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Delta power robustly predicts cognitive function in Angelman syndrome.
Published Web Locationhttps://doi.org/10.1002/acn3.51385
ObjectiveAngelman syndrome (AS) is a severe neurodevelopmental disorder caused by loss of function of the maternally inherited UBE3A gene in neurons. Promising disease-modifying treatments to reinstate UBE3A expression are under development and an early measure of treatment response is critical to their deployment in clinical trials. Increased delta power in EEG recordings, reflecting abnormal neuronal synchrony, occurs in AS across species and correlates with genotype. Whether delta power provides a reliable biomarker for clinical symptoms remains unknown.
MethodsWe analyzed combined EEG recordings and developmental assessments in a large cohort of individuals with AS (N = 82 subjects, 133 combined EEG and cognitive assessments, 1.08-28.16 years; 32F) and evaluated delta power as a biomarker for cognitive function, as measured by the Bayley Cognitive Score. We examined the robustness of this biomarker to varying states of consciousness, recording techniques and analysis procedures.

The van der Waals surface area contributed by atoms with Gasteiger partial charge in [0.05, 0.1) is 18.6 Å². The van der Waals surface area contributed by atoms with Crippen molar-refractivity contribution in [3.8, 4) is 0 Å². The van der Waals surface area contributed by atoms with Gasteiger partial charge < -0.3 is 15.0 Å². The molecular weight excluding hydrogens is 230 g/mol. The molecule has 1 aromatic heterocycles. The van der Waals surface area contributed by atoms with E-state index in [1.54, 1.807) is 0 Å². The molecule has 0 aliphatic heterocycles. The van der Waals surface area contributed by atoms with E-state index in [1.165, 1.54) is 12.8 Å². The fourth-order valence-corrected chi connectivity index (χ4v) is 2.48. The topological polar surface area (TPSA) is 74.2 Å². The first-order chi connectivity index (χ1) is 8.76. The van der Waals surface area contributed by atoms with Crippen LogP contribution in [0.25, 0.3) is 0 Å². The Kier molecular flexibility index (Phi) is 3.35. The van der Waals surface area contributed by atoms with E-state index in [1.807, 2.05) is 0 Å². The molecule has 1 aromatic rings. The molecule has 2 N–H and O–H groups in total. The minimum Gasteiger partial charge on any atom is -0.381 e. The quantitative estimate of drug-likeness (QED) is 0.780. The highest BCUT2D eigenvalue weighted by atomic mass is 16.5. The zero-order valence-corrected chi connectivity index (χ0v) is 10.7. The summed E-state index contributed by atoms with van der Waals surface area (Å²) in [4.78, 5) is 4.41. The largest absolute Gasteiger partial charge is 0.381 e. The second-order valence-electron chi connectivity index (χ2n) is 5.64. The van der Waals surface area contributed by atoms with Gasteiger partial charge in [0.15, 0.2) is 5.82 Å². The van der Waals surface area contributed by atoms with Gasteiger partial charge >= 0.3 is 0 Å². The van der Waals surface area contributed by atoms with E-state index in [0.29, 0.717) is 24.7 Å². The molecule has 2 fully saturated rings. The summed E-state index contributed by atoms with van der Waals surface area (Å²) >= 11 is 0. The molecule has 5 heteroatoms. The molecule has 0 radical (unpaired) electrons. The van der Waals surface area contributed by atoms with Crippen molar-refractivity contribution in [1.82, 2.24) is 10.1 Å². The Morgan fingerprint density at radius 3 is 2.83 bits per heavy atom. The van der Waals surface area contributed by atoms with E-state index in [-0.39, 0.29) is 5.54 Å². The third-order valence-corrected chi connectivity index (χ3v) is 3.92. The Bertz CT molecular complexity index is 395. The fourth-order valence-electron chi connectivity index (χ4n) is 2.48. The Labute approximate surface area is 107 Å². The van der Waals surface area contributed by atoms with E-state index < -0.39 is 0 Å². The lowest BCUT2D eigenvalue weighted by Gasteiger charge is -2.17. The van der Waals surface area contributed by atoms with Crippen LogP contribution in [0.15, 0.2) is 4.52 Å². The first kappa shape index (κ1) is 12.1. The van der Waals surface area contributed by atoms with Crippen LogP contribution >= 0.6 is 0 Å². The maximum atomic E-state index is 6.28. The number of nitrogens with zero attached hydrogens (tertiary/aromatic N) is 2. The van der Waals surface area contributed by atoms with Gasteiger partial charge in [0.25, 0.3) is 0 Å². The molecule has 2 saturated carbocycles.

ResultsDelta power predicted the Bayley Scale cognitive score (P < 10-5 , R2 = 0.9374) after controlling for age (P < 10-24 ), genotype:age (P < 10-11 ), and repeat assessments (P < 10-8 ), with the excellent fit on cross validation (R2 = 0.95). There were no differences in model performance across states of consciousness or bipolar versus average montages (ΔAIC < 2). Models using raw data excluding frontal channels outperformed other models (ΔAIC > 4) and predicted performance in expressive (P = 0.0209) and receptive communication (P < 10-3 ) and fine motor skills (P < 10-4 ).
InterpretationDelta power is a simple, direct measure of neuronal activity that reliably correlates with cognitive function in AS. This electrophysiological biomarker offers an objective, clinically relevant endpoint for treatment response in emerging clinical trials.
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